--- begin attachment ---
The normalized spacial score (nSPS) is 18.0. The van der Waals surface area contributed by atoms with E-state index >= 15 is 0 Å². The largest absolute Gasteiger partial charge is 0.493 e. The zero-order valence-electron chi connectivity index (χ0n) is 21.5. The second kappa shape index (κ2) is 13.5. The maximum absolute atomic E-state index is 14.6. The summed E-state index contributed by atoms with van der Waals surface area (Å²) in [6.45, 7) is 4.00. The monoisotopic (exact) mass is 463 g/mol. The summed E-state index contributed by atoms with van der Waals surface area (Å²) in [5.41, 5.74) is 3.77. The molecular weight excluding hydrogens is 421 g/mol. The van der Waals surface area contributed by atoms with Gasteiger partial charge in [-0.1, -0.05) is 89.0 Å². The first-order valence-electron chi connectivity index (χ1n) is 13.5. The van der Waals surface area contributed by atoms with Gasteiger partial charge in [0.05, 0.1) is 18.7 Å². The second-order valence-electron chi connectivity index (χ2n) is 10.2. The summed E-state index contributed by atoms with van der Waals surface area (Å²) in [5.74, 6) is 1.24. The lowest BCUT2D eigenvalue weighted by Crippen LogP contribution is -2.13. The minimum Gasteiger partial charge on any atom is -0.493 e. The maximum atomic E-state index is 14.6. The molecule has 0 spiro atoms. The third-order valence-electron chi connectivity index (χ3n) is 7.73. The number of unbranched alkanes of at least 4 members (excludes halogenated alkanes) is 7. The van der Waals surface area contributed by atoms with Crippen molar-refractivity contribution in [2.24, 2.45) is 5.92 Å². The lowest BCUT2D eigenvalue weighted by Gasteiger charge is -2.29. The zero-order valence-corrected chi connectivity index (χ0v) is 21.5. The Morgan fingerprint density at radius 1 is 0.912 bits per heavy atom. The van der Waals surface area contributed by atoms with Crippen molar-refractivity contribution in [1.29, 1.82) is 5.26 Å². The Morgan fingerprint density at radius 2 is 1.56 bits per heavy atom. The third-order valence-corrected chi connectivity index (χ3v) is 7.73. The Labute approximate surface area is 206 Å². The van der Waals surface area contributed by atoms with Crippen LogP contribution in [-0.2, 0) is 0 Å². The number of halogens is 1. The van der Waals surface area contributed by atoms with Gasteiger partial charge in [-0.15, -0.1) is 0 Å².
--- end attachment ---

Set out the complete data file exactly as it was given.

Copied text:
The normalized spacial score (nSPS) is 18.0. The van der Waals surface area contributed by atoms with E-state index >= 15 is 0 Å². The largest absolute Gasteiger partial charge is 0.493 e. The zero-order valence-electron chi connectivity index (χ0n) is 21.5. The second kappa shape index (κ2) is 13.5. The maximum absolute atomic E-state index is 14.6. The summed E-state index contributed by atoms with van der Waals surface area (Å²) in [6.45, 7) is 4.00. The monoisotopic (exact) mass is 463 g/mol. The summed E-state index contributed by atoms with van der Waals surface area (Å²) in [5.41, 5.74) is 3.77. The molecular weight excluding hydrogens is 421 g/mol. The van der Waals surface area contributed by atoms with Gasteiger partial charge in [-0.1, -0.05) is 89.0 Å². The first-order valence-electron chi connectivity index (χ1n) is 13.5. The van der Waals surface area contributed by atoms with Gasteiger partial charge in [0.05, 0.1) is 18.7 Å². The second-order valence-electron chi connectivity index (χ2n) is 10.2. The summed E-state index contributed by atoms with van der Waals surface area (Å²) in [5.74, 6) is 1.24. The lowest BCUT2D eigenvalue weighted by Crippen LogP contribution is -2.13. The minimum Gasteiger partial charge on any atom is -0.493 e. The maximum atomic E-state index is 14.6. The molecule has 0 spiro atoms. The third-order valence-electron chi connectivity index (χ3n) is 7.73. The number of unbranched alkanes of at least 4 members (excludes halogenated alkanes) is 7. The van der Waals surface area contributed by atoms with Crippen molar-refractivity contribution in [2.24, 2.45) is 5.92 Å². The lowest BCUT2D eigenvalue weighted by Gasteiger charge is -2.29. The zero-order valence-corrected chi connectivity index (χ0v) is 21.5. The Morgan fingerprint density at radius 1 is 0.912 bits per heavy atom. The van der Waals surface area contributed by atoms with Crippen molar-refractivity contribution in [1.29, 1.82) is 5.26 Å². The Morgan fingerprint density at radius 2 is 1.56 bits per heavy atom. The third-order valence-corrected chi connectivity index (χ3v) is 7.73. The Labute approximate surface area is 206 Å². The van der Waals surface area contributed by atoms with Crippen LogP contribution in [-0.2, 0) is 0 Å². The number of halogens is 1. The van der Waals surface area contributed by atoms with Gasteiger partial charge in [-0.15, -0.1) is 0 Å².